d.If there is Change of Control or any distribution of cash or other assets to holders of Common Units generally prior to the conversion of the SAFE, then at the closing of such Change of Control or distribution, the SAFE agreements will convert into the right to receive, and the Company will pay the investor, the hypothetical amount the investor would have receive if this SAFE has been converted into Common Units at the applicable Conversion Price immediate prior to such Change of Control or Distribution.

 

In accordance with a Plan of Conversion agreed to by each investor on March 18, 2022, the Company’s convertible debt obligations of $1,050,000 were converted into 1,517,865 shares of the Company’s common stock, leaving no remaining convertible debt obligation balance as of March 31, 2022.

 

NOTE 7 – COMMITMENTS AND CONTINGENCIES

 

License Obligations

 

On March 14, 2018, the Company and Parcks Designs, LLC, a California limited liability company (“PD”), entered into a License Agreement (the “Agreement”) pursuant to which the Company acquired certain utility patents of PD. The Company is obligated to pay PD as follows:

 

(d)Any putter product developed by PD under the Agreement, the Company will pay a per piece royalty equal to $4.00 per club.
(e)Any putter product not developed by PD bearing the “Sacks Parente” brand, the Company will pay a per piece royalty equal to $4.00 per club.
(f)Any non-putter product bearing the “Sacks Parente” brand, the Company will pay a royalty equal to 3% of the sale price charged by the Company (wholesale or consumer direct) and collected.

 

During the three months ended March 31, 2022 and 2021, the Company recorded a nominal amount of royalty expense (less than $1,000), which is included in selling, general and administrative expenses in the accompanying condensed statements of income, respectively. At March 31, 2022 and December 31, 2021, the license obligation balance was $3,000 and $3,000, respectively.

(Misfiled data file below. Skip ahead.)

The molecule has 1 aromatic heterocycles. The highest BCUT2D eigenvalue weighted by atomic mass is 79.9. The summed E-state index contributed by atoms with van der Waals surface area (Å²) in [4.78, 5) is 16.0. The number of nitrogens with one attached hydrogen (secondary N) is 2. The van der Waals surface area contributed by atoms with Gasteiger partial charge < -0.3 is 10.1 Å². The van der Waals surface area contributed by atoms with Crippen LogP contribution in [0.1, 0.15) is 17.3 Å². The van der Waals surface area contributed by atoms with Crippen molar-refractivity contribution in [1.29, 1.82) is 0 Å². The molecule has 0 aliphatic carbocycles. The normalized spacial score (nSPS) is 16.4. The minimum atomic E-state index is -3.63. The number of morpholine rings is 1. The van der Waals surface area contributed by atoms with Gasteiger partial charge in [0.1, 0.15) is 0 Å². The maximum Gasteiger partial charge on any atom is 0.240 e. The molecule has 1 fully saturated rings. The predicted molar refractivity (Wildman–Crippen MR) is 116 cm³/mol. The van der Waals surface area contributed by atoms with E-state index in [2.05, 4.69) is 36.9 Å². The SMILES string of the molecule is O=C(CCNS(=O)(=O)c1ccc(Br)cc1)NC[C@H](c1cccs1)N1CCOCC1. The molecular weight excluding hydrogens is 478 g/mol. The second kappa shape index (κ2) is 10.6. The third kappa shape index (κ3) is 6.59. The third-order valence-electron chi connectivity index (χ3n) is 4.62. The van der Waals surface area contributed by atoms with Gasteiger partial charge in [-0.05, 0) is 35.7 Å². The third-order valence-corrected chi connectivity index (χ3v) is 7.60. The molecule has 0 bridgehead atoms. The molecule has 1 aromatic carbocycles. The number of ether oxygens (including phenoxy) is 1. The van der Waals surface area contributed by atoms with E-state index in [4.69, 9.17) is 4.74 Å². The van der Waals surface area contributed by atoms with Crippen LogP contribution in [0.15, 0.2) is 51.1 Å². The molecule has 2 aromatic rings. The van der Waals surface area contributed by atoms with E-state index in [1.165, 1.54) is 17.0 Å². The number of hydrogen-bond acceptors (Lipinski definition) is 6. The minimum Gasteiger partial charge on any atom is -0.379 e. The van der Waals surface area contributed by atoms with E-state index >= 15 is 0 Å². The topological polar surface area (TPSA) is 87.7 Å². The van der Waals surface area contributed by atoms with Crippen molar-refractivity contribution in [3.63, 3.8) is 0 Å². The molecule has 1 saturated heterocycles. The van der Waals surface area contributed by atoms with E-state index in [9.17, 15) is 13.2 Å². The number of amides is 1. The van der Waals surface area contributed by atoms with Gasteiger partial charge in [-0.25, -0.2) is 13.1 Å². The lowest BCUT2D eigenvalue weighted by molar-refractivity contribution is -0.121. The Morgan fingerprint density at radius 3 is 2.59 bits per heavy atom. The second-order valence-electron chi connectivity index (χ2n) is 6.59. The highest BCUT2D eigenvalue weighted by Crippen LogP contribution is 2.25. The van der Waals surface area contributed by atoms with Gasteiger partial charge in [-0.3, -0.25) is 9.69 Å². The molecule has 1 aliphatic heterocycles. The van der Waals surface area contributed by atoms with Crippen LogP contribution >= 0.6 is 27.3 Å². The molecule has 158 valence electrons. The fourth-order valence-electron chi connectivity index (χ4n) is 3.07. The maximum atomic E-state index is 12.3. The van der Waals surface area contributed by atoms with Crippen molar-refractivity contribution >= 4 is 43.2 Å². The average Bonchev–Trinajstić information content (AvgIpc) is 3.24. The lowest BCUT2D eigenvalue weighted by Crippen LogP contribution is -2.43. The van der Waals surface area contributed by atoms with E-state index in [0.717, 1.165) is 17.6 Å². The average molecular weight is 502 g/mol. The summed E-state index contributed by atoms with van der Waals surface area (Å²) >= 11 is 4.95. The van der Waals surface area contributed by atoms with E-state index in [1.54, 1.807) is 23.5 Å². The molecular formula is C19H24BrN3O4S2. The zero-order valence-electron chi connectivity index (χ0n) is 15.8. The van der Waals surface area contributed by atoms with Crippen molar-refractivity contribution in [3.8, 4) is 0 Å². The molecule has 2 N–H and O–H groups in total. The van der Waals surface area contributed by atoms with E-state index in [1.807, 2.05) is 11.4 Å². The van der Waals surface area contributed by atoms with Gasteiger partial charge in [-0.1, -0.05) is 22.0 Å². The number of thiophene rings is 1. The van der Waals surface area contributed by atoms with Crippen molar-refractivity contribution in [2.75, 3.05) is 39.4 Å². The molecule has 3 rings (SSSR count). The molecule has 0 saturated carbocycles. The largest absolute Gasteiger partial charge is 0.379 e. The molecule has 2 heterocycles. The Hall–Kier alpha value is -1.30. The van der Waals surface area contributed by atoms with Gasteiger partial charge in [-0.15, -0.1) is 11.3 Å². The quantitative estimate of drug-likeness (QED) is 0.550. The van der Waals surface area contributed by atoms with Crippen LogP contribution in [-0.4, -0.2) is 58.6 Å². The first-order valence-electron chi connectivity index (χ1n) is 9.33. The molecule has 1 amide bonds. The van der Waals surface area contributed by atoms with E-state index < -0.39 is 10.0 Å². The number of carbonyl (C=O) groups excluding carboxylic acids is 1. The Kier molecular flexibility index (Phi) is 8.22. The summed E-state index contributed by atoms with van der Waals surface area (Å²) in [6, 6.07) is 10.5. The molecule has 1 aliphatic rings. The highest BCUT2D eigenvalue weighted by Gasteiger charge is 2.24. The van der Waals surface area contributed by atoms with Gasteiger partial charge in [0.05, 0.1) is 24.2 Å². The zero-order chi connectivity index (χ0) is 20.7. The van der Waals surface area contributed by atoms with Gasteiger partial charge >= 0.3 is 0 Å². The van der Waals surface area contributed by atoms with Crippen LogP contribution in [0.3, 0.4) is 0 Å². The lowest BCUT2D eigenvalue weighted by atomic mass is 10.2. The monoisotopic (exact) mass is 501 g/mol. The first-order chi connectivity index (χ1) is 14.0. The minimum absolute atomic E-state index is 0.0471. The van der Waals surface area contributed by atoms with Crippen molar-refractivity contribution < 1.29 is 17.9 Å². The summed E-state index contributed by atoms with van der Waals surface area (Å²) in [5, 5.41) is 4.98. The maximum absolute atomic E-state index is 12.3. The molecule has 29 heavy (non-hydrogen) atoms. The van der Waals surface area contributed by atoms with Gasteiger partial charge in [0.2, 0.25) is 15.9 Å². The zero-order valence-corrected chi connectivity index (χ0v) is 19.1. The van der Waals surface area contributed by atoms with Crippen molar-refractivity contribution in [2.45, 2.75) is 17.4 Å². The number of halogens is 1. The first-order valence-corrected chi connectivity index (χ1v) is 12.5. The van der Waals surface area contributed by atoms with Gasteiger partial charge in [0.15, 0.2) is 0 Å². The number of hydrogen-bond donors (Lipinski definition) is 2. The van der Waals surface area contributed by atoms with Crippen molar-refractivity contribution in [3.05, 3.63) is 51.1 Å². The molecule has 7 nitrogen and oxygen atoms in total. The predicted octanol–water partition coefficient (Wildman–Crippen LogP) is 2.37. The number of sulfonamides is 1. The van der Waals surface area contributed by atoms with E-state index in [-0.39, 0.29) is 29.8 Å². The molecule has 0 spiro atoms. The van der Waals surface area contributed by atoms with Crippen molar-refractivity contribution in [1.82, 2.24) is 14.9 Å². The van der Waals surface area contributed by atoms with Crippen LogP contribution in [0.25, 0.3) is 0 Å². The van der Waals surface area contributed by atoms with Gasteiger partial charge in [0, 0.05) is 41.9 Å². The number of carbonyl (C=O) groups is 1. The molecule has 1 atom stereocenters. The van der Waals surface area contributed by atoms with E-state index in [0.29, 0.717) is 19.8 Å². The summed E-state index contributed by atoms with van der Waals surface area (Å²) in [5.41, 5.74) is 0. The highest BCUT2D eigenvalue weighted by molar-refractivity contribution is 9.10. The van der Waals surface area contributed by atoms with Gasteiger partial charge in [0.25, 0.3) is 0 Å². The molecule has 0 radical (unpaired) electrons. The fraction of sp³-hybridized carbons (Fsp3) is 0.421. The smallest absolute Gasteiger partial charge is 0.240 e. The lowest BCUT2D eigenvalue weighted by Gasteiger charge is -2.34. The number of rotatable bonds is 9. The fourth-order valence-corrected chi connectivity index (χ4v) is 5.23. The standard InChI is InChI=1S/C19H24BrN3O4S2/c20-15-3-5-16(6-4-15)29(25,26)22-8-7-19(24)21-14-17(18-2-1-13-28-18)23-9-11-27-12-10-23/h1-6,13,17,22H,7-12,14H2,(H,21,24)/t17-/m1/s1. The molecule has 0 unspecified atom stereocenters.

F-30

 

 

Management Services Agreement

 

On January 2, 2019, as amended on October 1, 2019, the Company entered into a Management Services Agreement (“MSA”) with New Spin Sports LLC (“NSS”), to provide the Company with management services including serving in the role as the Company’s Executive Vice President of Sales. The Company agreed to pay NSS an annual retainer of $60,000 to be paid in twelve monthly increments of $5,000 per month. In the event of a successful equity or convertible note financing of the Company, or the Company reaches a sufficient level of working capital as determined by the Company’s CEO and the Company’s Board of Directors, the retainer will increase to $120,000 per year, to be paid in twelve monthly increments of $10,000 per month. As of March 31, 2022, the Company and its Board of Directors has not approved the retainer be increased on $120,000 per year as no successful equity or convertible note financing had occurred, and the Company had not reached annual sales of $3.5 million as of March 31, 2022.